Thanksgiving at my house has become a two-day bacchanal, though probably not quite like this one enjoyed by my friends at First Vine Wines. On Wednesday, my mother-in-law, Sheila Chang, cooked up a Chinese feast for 11, during which we enjoyed my typically eclectic wine pairing strategy – grab whatever I can reach from the racks and stacks in the basement. (Sheila, if I may be allowed to gloat, recently gained her own bit of fame when award-winning cookbook author Grace Young wrote about her on the Washington Post‘s All We Can Eat blog. And her now famous version of sweet and sour chicken, which will be included in the upcoming Washington Post cookbook, got this feast off to a rollicking start. )
Then on Thursday, we decided to give Sheila the day off and we cooked a traditional turkey and the trimmings. Again, lots of wines. And yes, there were some locals among them, including Foggy Ridge First Fruit Cider, Jefferson Vineyards 2007 Viognier, Linden Vineyards 2005 Petit Verdot, and RdV Vineyards 2008 Friends and Family. (A Black Ankle Vineyards 2010 Gruner Veltliner was unfortunately corked.)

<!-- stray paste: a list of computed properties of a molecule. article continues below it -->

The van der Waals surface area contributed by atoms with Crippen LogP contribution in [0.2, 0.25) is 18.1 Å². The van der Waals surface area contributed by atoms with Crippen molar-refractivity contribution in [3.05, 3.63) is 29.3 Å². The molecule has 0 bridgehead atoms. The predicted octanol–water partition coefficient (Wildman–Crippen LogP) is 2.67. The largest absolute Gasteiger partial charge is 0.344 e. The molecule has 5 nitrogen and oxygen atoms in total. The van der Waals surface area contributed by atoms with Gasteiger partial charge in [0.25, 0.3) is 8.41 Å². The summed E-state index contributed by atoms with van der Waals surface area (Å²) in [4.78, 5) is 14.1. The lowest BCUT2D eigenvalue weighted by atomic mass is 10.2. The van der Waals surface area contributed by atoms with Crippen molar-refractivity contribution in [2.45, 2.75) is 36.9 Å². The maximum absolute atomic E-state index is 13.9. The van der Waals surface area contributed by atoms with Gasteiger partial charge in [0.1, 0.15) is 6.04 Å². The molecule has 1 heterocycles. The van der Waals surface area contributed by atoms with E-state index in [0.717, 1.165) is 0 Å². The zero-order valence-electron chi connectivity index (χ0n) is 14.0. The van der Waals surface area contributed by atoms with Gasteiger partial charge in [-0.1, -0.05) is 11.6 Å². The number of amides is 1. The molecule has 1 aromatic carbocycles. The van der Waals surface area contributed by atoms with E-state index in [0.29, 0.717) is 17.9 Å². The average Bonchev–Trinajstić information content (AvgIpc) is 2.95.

My favorite food-drink pairing, though, came at the end of Thursday’s feast, when my niece, Julie Kessler, a certified and professional beer nerd (maybe it runs in the family), opened a bottle of Hardywood Gingerbread Stout, from Richmond. There was a lot of talk around the table that it seemed more like a brown ale than a stout (I told you beer nerdiness runs in this family), but we all agreed that that the spices flavoring this delicious seasonal brew were perfect with the pumpkin pie. (Credit for the pie goes to Julie’s sister, Lisa, and my daughter, Emma.)
I hope your Thanksgiving was wonderful, and not so bacchanalian to distract you from what you are thankful for. Among other things, I am thankful for all of you who read this blog. And if pumpkin pie may still be in your holiday dinner plans, look for the Hardywood Gingerbread Stout. If you can’t find it, spring for a good aged tawny Port.